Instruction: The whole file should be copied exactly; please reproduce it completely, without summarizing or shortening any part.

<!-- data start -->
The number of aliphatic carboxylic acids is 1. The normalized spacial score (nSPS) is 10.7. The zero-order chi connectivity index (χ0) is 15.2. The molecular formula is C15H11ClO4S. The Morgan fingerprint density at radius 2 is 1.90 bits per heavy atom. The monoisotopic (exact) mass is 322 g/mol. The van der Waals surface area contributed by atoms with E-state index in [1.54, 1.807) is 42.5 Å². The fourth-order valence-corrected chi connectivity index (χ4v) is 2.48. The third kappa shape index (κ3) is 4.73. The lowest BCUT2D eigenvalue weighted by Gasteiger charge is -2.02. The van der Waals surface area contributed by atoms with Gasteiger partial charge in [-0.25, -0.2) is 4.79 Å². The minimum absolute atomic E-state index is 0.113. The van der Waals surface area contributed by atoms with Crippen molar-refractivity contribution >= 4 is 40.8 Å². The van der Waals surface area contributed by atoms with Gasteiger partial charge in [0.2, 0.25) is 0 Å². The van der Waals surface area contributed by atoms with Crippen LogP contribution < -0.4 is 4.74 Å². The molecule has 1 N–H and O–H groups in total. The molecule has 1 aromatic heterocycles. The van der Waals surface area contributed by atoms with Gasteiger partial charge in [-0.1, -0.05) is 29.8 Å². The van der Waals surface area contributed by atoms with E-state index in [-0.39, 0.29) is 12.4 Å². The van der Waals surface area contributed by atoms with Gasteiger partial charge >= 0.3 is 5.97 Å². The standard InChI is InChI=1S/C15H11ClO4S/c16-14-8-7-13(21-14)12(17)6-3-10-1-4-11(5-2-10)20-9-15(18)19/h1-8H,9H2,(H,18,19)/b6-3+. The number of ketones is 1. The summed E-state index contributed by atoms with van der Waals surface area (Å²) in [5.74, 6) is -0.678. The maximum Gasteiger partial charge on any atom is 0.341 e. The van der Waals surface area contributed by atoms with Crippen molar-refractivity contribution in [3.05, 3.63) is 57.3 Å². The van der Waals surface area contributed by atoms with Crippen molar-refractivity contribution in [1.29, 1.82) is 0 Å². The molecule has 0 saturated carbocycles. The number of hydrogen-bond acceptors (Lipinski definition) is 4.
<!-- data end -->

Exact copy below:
The number of aliphatic carboxylic acids is 1. The normalized spacial score (nSPS) is 10.7. The zero-order chi connectivity index (χ0) is 15.2. The molecular formula is C15H11ClO4S. The Morgan fingerprint density at radius 2 is 1.90 bits per heavy atom. The monoisotopic (exact) mass is 322 g/mol. The van der Waals surface area contributed by atoms with E-state index in [1.54, 1.807) is 42.5 Å². The fourth-order valence-corrected chi connectivity index (χ4v) is 2.48. The third kappa shape index (κ3) is 4.73. The lowest BCUT2D eigenvalue weighted by Gasteiger charge is -2.02. The van der Waals surface area contributed by atoms with Gasteiger partial charge in [-0.25, -0.2) is 4.79 Å². The minimum absolute atomic E-state index is 0.113. The van der Waals surface area contributed by atoms with Crippen molar-refractivity contribution >= 4 is 40.8 Å². The van der Waals surface area contributed by atoms with Gasteiger partial charge in [0.2, 0.25) is 0 Å². The van der Waals surface area contributed by atoms with Crippen LogP contribution < -0.4 is 4.74 Å². The molecule has 1 N–H and O–H groups in total. The molecule has 1 aromatic heterocycles. The van der Waals surface area contributed by atoms with Gasteiger partial charge in [-0.1, -0.05) is 29.8 Å². The van der Waals surface area contributed by atoms with E-state index in [-0.39, 0.29) is 12.4 Å². The van der Waals surface area contributed by atoms with Gasteiger partial charge >= 0.3 is 5.97 Å². The standard InChI is InChI=1S/C15H11ClO4S/c16-14-8-7-13(21-14)12(17)6-3-10-1-4-11(5-2-10)20-9-15(18)19/h1-8H,9H2,(H,18,19)/b6-3+. The number of ketones is 1. The summed E-state index contributed by atoms with van der Waals surface area (Å²) in [5.74, 6) is -0.678. The maximum Gasteiger partial charge on any atom is 0.341 e. The van der Waals surface area contributed by atoms with Crippen molar-refractivity contribution in [3.05, 3.63) is 57.3 Å². The van der Waals surface area contributed by atoms with Crippen molar-refractivity contribution in [1.29, 1.82) is 0 Å². The molecule has 0 saturated carbocycles. The number of hydrogen-bond acceptors (Lipinski definition) is 4.